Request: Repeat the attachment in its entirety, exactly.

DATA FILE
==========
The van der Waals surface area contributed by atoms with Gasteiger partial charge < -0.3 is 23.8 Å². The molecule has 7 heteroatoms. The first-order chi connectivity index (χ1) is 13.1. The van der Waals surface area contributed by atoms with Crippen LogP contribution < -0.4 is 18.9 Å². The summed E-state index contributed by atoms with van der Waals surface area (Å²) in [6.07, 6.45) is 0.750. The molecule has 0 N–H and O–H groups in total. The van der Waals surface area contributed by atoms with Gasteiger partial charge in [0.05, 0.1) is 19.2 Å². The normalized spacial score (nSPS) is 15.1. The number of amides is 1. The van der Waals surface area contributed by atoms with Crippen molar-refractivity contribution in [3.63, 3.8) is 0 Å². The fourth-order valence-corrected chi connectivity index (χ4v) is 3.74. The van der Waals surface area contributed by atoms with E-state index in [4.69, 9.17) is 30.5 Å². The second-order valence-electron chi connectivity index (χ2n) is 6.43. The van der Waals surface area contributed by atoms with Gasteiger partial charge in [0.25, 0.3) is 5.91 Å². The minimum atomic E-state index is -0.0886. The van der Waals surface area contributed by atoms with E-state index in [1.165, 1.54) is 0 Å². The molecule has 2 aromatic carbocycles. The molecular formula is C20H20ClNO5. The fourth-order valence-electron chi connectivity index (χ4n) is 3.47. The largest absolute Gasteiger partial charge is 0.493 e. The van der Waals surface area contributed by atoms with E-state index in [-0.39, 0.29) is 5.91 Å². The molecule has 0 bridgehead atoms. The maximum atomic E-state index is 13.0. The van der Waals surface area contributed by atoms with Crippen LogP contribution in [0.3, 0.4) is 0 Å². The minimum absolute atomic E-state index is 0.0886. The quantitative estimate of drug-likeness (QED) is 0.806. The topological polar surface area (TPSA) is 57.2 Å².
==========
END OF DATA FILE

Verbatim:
The van der Waals surface area contributed by atoms with Gasteiger partial charge < -0.3 is 23.8 Å². The molecule has 7 heteroatoms. The first-order chi connectivity index (χ1) is 13.1. The van der Waals surface area contributed by atoms with Crippen LogP contribution < -0.4 is 18.9 Å². The summed E-state index contributed by atoms with van der Waals surface area (Å²) in [6.07, 6.45) is 0.750. The molecule has 0 N–H and O–H groups in total. The van der Waals surface area contributed by atoms with Gasteiger partial charge in [0.05, 0.1) is 19.2 Å². The normalized spacial score (nSPS) is 15.1. The number of amides is 1. The van der Waals surface area contributed by atoms with Crippen molar-refractivity contribution in [3.63, 3.8) is 0 Å². The fourth-order valence-corrected chi connectivity index (χ4v) is 3.74. The van der Waals surface area contributed by atoms with E-state index in [4.69, 9.17) is 30.5 Å². The second-order valence-electron chi connectivity index (χ2n) is 6.43. The van der Waals surface area contributed by atoms with Gasteiger partial charge in [0.25, 0.3) is 5.91 Å². The minimum atomic E-state index is -0.0886. The van der Waals surface area contributed by atoms with E-state index in [1.165, 1.54) is 0 Å². The molecule has 2 aromatic carbocycles. The molecular formula is C20H20ClNO5. The fourth-order valence-electron chi connectivity index (χ4n) is 3.47. The largest absolute Gasteiger partial charge is 0.493 e. The van der Waals surface area contributed by atoms with E-state index in [-0.39, 0.29) is 5.91 Å². The molecule has 0 bridgehead atoms. The maximum atomic E-state index is 13.0. The van der Waals surface area contributed by atoms with Crippen LogP contribution in [0.3, 0.4) is 0 Å². The minimum absolute atomic E-state index is 0.0886. The quantitative estimate of drug-likeness (QED) is 0.806. The topological polar surface area (TPSA) is 57.2 Å².